Frequency modulation (FM): FM uses changes in sound-wave frequency to transmit signals. On the most basic level, frequency is the speed of a sound wave’s vibration. While FM signals don’t travel as far as AM signals, they do have better sound quality, which is why the vast majority of radio stations that play music are on the FM dial. FM is standard on pretty much every pocket radio.
Amplitude modulation (AM): AM uses changes in amplitude to transmit signals. Amplitude, simply put, is the size of a sound wave. While AM signals travel much farther than FM signals, they have poorer sound quality. Most talk radio stations are on the AM dial. AM is standard on all pocket radios.
National Oceanic and Atmospheric Administration (NOAA): Weather stations use a different frequency than the regular FM band on your radio. If you want to be able to hear weather reports – including emergency broadcasts – you need a radio that includes the NOAA weather bands. If you camp, boat, or live in an area with frequent severe weather, it’s worth spending extra for a pocket radio with NOAA bands.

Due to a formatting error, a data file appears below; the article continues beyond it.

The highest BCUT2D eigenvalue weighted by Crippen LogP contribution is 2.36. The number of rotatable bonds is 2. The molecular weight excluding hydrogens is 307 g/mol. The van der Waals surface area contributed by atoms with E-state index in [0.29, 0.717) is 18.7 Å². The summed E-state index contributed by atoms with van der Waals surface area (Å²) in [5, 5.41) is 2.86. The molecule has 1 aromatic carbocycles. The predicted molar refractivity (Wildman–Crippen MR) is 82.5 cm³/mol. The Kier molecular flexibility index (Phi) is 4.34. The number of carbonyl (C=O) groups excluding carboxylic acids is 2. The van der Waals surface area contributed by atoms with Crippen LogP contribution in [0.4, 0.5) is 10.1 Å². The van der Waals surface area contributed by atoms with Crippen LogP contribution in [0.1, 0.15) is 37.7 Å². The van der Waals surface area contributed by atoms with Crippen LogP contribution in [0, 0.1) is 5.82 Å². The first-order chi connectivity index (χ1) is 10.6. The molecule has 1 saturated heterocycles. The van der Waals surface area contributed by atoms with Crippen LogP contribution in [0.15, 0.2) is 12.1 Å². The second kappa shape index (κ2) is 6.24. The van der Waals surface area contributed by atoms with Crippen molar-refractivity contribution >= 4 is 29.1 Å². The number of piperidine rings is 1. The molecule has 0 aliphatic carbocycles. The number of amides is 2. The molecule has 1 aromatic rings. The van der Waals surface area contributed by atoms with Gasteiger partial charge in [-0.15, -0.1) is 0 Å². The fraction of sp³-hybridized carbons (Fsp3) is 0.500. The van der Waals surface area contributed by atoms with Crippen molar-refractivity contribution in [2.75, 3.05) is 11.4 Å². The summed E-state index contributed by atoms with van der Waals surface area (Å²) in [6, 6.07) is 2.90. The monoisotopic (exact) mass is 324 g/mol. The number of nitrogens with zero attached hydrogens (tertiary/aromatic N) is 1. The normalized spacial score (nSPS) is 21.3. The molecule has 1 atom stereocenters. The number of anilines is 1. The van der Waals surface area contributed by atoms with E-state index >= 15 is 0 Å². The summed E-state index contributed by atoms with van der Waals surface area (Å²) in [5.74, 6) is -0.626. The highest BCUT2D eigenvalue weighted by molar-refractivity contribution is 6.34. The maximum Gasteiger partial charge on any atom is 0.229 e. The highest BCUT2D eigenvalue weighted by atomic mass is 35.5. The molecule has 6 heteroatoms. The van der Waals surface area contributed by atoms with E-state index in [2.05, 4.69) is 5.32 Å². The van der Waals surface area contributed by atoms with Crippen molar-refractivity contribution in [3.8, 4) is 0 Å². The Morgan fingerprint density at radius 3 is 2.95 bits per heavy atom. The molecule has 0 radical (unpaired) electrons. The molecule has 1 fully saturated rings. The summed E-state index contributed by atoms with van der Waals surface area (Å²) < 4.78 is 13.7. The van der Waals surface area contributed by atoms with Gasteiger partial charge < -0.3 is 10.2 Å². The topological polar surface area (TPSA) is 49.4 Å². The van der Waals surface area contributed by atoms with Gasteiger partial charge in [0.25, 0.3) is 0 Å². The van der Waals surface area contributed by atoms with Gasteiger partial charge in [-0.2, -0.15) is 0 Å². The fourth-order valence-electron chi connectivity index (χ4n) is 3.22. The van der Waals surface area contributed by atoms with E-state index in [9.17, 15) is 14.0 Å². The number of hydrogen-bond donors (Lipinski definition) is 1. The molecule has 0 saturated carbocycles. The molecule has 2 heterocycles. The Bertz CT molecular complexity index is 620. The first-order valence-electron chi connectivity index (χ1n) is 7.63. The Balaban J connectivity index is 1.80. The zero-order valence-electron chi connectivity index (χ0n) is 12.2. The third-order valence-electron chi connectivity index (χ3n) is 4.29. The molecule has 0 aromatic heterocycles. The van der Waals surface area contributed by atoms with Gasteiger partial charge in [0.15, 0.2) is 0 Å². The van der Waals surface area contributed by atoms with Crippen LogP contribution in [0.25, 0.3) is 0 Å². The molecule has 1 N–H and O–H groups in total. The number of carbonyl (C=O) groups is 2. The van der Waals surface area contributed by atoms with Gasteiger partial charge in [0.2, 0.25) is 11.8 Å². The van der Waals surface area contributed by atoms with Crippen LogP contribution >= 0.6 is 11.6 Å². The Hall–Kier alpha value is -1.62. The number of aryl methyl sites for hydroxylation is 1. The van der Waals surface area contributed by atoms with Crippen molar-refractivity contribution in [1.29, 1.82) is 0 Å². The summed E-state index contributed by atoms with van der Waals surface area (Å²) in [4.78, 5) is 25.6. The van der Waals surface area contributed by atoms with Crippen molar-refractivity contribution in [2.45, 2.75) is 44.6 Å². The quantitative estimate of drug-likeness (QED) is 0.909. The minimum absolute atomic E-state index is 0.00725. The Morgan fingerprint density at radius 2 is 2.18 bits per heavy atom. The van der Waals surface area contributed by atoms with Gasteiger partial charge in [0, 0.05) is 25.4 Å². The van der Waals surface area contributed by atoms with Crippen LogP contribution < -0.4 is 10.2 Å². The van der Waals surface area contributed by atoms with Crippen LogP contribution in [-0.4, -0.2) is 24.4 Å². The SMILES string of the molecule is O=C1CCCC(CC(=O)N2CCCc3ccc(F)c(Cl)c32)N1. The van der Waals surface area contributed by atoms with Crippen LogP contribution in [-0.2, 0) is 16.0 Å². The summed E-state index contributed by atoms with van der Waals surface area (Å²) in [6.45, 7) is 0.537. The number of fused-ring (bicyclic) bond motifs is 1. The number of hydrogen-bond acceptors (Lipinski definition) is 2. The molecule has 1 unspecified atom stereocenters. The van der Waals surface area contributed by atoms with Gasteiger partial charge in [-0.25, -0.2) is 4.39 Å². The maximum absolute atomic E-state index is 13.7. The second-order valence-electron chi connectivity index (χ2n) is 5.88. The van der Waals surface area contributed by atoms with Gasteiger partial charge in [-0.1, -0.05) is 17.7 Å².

Shortwave: These frequencies bounce off a layer of charged atoms (ions) in the atmosphere, and depending on the angle of the waves can travel thousands of miles. By contrast, AM signals only extend up to 100 miles or so from the broadcast center, while FM signals are even shorter, reaching up to 30 or 40 miles from where they originate. A pocket radio with shortwave capabilities means you can listen to broadcasts from other countries or even other continents.
You’ll find a wide range of features to consider. The following are some of the most important.
Controls: In the past, most radios had analog controls, meaning you turned a large dial to find your station. These days, digital controls are the most common, but you’ll still find analog pocket radios, especially in the lowest price range.
Presets: Just about every digital pocket radio lets you preset your favorite stations, but the number of available presets varies from a few to 15. For most people, 6 to 10 presets are sufficient.
Power source: Pocket radios run off batteries, but some also have AC capabilities so you can plug the radio into an electrical outlet when desired. You’ll also find pocket radios that use solar power – these can be good for camping – as well as some with USB ports that let you charge the battery using your computer.
Weight and size: While all pocket radios are fairly light and small, some are lighter and smaller than others. If you’ll be carrying the radio while hiking or exercising, you’ll want one that’s as small and light as possible.
Bluetooth capabilities: Many pocket radios now have Bluetooth capabilities, meaning you can use the device to play music from your computer or cellphone music library, as well as listen to the radio.